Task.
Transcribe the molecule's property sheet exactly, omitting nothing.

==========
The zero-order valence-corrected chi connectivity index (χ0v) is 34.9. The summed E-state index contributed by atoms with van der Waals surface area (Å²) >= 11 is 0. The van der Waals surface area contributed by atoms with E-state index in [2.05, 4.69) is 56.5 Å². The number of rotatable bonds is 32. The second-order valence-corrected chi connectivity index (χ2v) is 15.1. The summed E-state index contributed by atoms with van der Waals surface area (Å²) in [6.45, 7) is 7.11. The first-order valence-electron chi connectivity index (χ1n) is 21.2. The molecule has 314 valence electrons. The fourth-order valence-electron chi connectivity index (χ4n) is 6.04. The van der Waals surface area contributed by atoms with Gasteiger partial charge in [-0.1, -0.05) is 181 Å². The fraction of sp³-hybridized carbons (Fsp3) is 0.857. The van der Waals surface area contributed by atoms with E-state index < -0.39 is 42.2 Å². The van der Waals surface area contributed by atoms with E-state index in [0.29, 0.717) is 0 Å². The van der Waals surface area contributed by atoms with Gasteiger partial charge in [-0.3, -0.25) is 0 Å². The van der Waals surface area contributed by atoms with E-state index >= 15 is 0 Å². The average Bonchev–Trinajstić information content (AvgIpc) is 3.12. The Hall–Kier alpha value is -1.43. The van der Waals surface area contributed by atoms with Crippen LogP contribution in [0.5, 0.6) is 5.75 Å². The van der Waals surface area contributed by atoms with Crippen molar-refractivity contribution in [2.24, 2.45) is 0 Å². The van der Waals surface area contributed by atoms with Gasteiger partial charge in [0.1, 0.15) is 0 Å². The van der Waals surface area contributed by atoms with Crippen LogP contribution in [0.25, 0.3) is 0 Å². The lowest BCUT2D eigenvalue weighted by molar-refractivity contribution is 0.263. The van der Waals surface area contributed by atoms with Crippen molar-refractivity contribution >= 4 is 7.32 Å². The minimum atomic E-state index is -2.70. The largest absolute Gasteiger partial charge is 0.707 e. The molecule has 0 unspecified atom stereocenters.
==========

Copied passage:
The zero-order valence-corrected chi connectivity index (χ0v) is 34.9. The summed E-state index contributed by atoms with van der Waals surface area (Å²) >= 11 is 0. The van der Waals surface area contributed by atoms with E-state index in [2.05, 4.69) is 56.5 Å². The number of rotatable bonds is 32. The second-order valence-corrected chi connectivity index (χ2v) is 15.1. The summed E-state index contributed by atoms with van der Waals surface area (Å²) in [6.45, 7) is 7.11. The first-order valence-electron chi connectivity index (χ1n) is 21.2. The molecule has 314 valence electrons. The fourth-order valence-electron chi connectivity index (χ4n) is 6.04. The van der Waals surface area contributed by atoms with Gasteiger partial charge in [-0.1, -0.05) is 181 Å². The fraction of sp³-hybridized carbons (Fsp3) is 0.857. The van der Waals surface area contributed by atoms with E-state index < -0.39 is 42.2 Å². The van der Waals surface area contributed by atoms with E-state index in [0.29, 0.717) is 0 Å². The van der Waals surface area contributed by atoms with Gasteiger partial charge in [-0.3, -0.25) is 0 Å². The van der Waals surface area contributed by atoms with E-state index >= 15 is 0 Å². The average Bonchev–Trinajstić information content (AvgIpc) is 3.12. The Hall–Kier alpha value is -1.43. The van der Waals surface area contributed by atoms with Crippen LogP contribution in [0.5, 0.6) is 5.75 Å². The van der Waals surface area contributed by atoms with Crippen molar-refractivity contribution in [2.24, 2.45) is 0 Å². The van der Waals surface area contributed by atoms with Gasteiger partial charge in [0.1, 0.15) is 0 Å². The van der Waals surface area contributed by atoms with Crippen LogP contribution in [0.25, 0.3) is 0 Å². The lowest BCUT2D eigenvalue weighted by molar-refractivity contribution is 0.263. The van der Waals surface area contributed by atoms with Crippen molar-refractivity contribution >= 4 is 7.32 Å². The minimum atomic E-state index is -2.70. The largest absolute Gasteiger partial charge is 0.707 e. The molecule has 0 unspecified atom stereocenters.